General Dance Discussion > Competition vs. Social Dancing

Discussion in 'General Dance Discussion' started by youngsta, Sep 1, 2003.

  1. pygmalion

    pygmalion Well-Known Member

    Yeah. I know what you mean. I don't know if what you say is always true for ballroom dancers (I hope not!) but I have run into my fair share of people who don't know that dancing is supposed to be fun, and can be fun, even if you're dancing with a new person. Especially in social ballroom dancing, lose the attitude, and just have fun. Perfection is not required.
     
  2. SDsalsaguy

    SDsalsaguy Administrator Staff Member

    For the record, while this may be true of too many, not all ballroom dancers are like this! One of the best salsa followers I have *ever* danced with is a ballroom instructor in Boston. Or, for a more recent example, at the after party at this year's USDSC in Hollywood Beach a couple of weeks ago, I danced salsas with the World Am. Latin Champ, a U.S. Pro Rhythm finalist, and a U.S. Pro Latin Finalist – all of whom had no problem having fun and recognizing that they weren't on a competition floor.

    I do, however, think it should also be pointed out that as much as lead & follow is still lead & follow, there are differences between social and competitive connections...the one club style salsera I danced with that night was much easier to, for lack of a better word, coordinate with on the floor, but that doesn't mean that the other women weren't leaving their competitive training behind.
     
  3. Vince A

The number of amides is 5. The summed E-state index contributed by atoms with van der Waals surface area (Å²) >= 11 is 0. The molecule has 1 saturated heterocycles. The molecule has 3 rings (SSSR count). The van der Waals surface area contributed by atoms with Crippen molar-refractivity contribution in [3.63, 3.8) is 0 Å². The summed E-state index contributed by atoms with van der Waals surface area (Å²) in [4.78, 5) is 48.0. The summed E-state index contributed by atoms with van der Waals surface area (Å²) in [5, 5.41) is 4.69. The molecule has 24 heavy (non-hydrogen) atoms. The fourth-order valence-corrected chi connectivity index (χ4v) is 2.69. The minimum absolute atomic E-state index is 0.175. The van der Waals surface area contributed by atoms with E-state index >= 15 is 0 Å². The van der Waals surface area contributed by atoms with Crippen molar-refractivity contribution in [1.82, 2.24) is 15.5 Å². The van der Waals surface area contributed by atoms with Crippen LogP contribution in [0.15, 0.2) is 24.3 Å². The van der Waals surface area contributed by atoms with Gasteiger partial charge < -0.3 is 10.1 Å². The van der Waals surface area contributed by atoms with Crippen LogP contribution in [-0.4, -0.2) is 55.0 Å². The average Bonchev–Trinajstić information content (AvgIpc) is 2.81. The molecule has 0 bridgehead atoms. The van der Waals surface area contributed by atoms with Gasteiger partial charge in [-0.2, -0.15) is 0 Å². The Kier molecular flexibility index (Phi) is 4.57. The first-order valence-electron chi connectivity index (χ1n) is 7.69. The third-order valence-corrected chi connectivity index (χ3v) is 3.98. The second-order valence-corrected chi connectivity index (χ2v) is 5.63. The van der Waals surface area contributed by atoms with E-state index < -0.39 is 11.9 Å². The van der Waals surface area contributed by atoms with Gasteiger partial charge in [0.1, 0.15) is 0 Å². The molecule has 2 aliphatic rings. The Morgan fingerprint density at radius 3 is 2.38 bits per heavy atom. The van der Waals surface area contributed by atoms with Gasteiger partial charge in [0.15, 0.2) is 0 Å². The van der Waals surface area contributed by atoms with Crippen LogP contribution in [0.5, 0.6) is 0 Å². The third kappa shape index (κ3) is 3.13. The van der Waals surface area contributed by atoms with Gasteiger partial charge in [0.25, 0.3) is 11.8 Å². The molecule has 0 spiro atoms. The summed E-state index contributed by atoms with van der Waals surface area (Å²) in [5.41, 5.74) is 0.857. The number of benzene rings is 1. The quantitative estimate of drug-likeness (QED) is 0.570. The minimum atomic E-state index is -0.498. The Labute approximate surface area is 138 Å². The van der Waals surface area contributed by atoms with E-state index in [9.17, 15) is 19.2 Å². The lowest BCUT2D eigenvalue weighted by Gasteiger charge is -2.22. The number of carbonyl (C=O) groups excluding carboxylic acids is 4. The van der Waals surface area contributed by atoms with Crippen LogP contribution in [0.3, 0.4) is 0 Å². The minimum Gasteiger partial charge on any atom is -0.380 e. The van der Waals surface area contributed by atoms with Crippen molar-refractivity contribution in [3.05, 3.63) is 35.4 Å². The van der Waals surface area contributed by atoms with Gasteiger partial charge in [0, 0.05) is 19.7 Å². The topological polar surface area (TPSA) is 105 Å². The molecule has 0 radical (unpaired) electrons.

Vince A Active Member

    I still disagree . . . the lead is the same and the connection is the same!

    In competition, there are routines. If anything at all is is changed, we clean up the style from how we dance socially to what the judges are looking for. Believe it or not, there are classes on what the judges ARE looking for. I make sure I anchor instead of tap outs. I make sure I am straight and have a wide and big frame versus the funky frame I get into when I'm social dancing.

    My job in competition is to lead the follower through the patterns (moves), which both of us know and have in muscle memory. The follower's job is to follow that lead with good frame and footwork (thanks d nice). We should, and have danced a WCS to Waltz music. It is memorized. I don't have to think what is coming next. We both know. However, we have screwed up the routine and had to lead and follow. Still the same? Yep. And still won my division. Why change? Why learn two different dance styles? Doesn't make sense!

    My lead does not change. There is no added arm or hand centering, etc.
    There is no less either. Dancing socialably should be the same. I do my job, the follower does hers. The ONLY difference is now I can dance my style, but the lead is the same this way as well.

    So, pick on style, pick on the frame changes, but the lead and connection should be the same. If they are not . . . "what dance are you doing?" You definitely are not doing Swing!
     
  4. pygmalion

    pygmalion Well-Known Member